The UK will not accept a physical border on the island of Ireland, Taoiseach Leo Varadkar has said.
Mr Varadkar revealed that Theresa May made the British position clear in her address at the European Council summit dinner last night.
The Taoiseach said he was heartened by the Prime Minister's strengthened language on the issue.
"She specifically referenced the unique situation for both Ireland and Northern Ireland, which I think was very positive," he said.
"She strengthened her language in relation to the border.
"She said the UK would not accept a physical border on the island of Ireland - again, very positive language."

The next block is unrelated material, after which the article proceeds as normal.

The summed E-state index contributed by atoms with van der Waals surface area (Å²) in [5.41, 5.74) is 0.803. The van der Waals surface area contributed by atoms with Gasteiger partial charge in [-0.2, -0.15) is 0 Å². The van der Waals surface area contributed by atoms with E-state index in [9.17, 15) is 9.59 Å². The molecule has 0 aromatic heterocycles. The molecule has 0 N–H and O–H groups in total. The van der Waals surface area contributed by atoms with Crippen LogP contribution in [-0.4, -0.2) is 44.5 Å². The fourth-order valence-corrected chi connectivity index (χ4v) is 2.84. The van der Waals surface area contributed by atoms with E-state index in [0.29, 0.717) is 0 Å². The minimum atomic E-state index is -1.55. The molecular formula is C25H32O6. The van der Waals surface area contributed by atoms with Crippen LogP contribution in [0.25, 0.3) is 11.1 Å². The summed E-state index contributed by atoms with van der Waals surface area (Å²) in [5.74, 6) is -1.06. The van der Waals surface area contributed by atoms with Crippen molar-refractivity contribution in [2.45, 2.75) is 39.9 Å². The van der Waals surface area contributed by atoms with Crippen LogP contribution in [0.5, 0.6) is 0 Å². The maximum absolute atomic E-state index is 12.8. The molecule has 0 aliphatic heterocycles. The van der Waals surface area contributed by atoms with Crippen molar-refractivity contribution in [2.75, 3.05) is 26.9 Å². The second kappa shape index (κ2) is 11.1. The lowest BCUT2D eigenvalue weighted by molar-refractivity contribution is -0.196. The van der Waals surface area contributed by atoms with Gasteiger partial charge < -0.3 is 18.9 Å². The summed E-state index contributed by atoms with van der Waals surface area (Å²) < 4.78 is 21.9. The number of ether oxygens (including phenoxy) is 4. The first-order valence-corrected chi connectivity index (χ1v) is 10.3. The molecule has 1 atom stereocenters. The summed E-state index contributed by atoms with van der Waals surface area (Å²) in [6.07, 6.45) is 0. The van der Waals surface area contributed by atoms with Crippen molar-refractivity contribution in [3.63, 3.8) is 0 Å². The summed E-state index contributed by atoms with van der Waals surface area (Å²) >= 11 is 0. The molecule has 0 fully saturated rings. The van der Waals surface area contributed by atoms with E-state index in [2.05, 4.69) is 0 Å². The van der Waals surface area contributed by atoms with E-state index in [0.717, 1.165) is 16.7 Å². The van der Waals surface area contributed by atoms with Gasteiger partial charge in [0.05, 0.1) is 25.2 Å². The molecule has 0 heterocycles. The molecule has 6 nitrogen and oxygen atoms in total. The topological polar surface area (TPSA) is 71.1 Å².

The Taoiseach said talks on the border question were "inching forward" but repeated his call for more detail.
"We don't have more detail yet - in a sense that's part of the difficulty," he said.
"We need to see sentiment backed up."
Brexit will dominate the second day of the summit, which involves all EU leaders bar Mrs May.
Mr Varadkar also said the question of the UK's divorce bill is not as big an issue for Ireland as it is for other countries.
He said his focus was on citizens' rights on the island of Ireland, Europeans living in Britain and British citizens in Ireland along with the question about of future UK-Ireland trade.
The Taoiseach also said EU leaders agreed that any changes to tax rules for digital multinationals should be done at a global level not at EU level.
And he said governments were keen to improve responses to natural disasters, with the wildfires that have raged across Portugal and Spain this year raised.
The impact of Storm Ophelia was also discussed at the summit, with the option left open for Ireland to apply for EU Solidarity funds over the next 12 weeks to meet the repair bill.